Phil 1:20c-24, 27a
As Luke tells us the story of the Prodigal Father who unconditionally welcomes back his errant son, Matthew gives us the parable of the Prodigal Vineyard Owner.
Matthew’s final words may lead us to interpret the parable as an allegory: “last” people receive the same reward as “first” people. When traveling, were you ever annoyed to discover that the person sitting next to you had purchased a ticket at the last moment at a fraction of the cost you had paid months in advance? And you both receive an equal allotment of peanuts! Is this the way Matthew’s first century audience felt on hearing this parable. In many ways they would see themselves as the early workers in the vineyard. What are they hearing?
They hear of a vineyard. This is a magical, beautiful word for the Jewish people. The prophets speak of Israel as the vine and vineyard cared for by the Lord. “Israel is a luxuriant vine whose fruit matches its growth (Hosea 10:1).” “I have planted you, a choice vine, a shoot of soundest stock (Jer 2:21; and 5:10; 6:9; 12:10).” “Sing of the delightful vineyard! I, the Lord, am its keeper (Is 27:2).” “Your mother was like a vine planted beside the water (Ez 19:10-14 and 15:1-8; 17:3-10; 19:10-14).”
These were people who grew their food and cultivated grapes for their wine. They were a people who valued a good harvest more than we do. They knew the pain of enemy weeds and the consequences of laziness that led to poor planting or care of seedlings and to untrimmed vines. They rejoiced in the harvest and the good meals that crowned their efforts. The vineyard of the Lord, the house of Israel, speaks to them of God’s attention, care, delight, and life! How beautiful an image it was for these people of the year 80 or so!
And when they heard the word “ harvest,” it must have been like a call to arms! That the vineyard owner hired workers several times during the day may well speak of the urgency of gathering the grapes. There is not a moment to lose! Even an hour’s work will save some grapes that might otherwise die on the vine. Many in Matthew’s audience must have involuntarily flexed their shoulder muscles at the memory of hours spent laboring in the vineyards.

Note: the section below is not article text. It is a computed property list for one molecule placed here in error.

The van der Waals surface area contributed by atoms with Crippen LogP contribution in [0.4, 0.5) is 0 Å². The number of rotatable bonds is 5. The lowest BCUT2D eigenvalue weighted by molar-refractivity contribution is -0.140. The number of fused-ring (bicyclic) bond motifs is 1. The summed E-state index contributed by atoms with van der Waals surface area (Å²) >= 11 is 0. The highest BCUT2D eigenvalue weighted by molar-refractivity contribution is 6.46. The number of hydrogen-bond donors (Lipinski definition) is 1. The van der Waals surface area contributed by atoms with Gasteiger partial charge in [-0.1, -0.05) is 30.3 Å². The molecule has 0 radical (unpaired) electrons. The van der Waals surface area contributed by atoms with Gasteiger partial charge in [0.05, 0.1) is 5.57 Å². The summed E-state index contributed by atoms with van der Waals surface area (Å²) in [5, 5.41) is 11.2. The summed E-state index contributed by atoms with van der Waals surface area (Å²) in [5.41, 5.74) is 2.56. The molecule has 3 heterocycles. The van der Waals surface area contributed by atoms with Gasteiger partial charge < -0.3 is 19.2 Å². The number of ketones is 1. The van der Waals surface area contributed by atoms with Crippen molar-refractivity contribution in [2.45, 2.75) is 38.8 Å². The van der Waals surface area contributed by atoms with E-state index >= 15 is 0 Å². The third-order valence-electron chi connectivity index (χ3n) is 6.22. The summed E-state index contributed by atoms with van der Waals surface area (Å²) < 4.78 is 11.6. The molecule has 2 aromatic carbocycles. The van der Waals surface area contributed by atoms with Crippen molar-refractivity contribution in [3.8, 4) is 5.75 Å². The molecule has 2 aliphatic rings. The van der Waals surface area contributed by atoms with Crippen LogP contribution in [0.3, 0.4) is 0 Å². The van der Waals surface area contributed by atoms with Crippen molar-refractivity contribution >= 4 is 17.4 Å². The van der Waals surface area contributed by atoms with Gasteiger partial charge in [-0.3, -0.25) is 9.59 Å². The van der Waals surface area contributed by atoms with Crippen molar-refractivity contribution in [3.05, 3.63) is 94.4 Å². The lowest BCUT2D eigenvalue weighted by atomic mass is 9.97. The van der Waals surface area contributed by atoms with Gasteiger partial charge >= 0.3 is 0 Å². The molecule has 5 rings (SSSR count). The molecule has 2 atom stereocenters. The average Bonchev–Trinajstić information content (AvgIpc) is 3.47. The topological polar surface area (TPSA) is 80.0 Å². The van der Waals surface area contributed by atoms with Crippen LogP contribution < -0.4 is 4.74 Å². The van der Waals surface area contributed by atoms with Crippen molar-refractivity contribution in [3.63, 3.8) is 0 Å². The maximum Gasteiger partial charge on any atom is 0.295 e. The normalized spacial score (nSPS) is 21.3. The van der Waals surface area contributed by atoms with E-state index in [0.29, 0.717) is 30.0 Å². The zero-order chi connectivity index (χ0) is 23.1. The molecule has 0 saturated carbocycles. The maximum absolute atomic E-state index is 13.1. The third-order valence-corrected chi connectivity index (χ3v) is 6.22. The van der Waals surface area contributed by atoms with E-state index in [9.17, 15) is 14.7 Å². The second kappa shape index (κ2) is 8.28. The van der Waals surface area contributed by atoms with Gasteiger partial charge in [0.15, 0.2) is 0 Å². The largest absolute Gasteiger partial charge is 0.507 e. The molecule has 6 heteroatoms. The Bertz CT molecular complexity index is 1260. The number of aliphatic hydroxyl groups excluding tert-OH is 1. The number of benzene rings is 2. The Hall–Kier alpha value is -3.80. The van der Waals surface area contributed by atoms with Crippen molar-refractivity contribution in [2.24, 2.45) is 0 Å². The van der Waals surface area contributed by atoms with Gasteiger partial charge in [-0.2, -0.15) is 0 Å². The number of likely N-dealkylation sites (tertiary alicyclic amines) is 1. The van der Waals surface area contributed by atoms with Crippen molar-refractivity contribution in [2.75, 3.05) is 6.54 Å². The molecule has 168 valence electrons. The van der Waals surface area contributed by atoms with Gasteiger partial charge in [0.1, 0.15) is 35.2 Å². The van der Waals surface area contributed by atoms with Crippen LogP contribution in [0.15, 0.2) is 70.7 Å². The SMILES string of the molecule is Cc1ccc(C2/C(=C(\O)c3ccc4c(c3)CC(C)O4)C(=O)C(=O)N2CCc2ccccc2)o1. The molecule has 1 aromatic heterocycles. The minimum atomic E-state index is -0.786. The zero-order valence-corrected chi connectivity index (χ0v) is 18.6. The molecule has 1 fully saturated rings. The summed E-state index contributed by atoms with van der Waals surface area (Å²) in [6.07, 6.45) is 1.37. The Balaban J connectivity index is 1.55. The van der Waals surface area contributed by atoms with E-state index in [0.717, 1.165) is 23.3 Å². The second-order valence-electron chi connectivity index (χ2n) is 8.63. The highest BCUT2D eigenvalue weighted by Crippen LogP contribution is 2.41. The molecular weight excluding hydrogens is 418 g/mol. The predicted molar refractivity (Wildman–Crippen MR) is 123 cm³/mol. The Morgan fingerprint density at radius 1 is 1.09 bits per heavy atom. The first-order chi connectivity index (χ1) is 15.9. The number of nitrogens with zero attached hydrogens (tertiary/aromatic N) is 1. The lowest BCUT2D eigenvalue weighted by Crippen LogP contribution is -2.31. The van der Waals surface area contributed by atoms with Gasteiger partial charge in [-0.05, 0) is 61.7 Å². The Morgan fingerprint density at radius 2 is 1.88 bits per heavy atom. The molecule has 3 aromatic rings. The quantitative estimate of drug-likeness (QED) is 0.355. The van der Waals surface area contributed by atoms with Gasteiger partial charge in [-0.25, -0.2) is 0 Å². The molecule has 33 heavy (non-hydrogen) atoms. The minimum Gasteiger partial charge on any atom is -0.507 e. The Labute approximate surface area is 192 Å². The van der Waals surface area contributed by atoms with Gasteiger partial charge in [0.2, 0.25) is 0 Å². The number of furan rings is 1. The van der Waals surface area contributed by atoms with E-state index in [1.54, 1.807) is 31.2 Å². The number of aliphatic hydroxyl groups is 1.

Matthew’s words “vineyard” and “harvest” will not trigger in us the same feelings they did for his first audience, but it seems that we and that audience do share a response. We question the justice of the way the vineyard owner paid the workers. We know what it is to feel envy of what others receive. But should we not rejoice with the recipients? Are we not often the recipient of unmerited gifts?
The parable brings us in touch with the urgency of the harvest and introduces us to a very generous vineyard owner whose justice we tend to question. Through it Matthew reassures us that we are still the cherished vines of the Lord, that a harvest continues to call us to be workers, and that we must stand with humble reverence before a Prodigal Vineyard Owner whose generosity far exceeds any boundary we may erect.
“O shepherd of Israel…take care of this vine, and protect what your right hand has planted (Psalm 80:1,16).”
Father Bill Murphy, C.P. is the pastor of St. Joseph Monastery Passionist Parish in Baltimore, Maryland.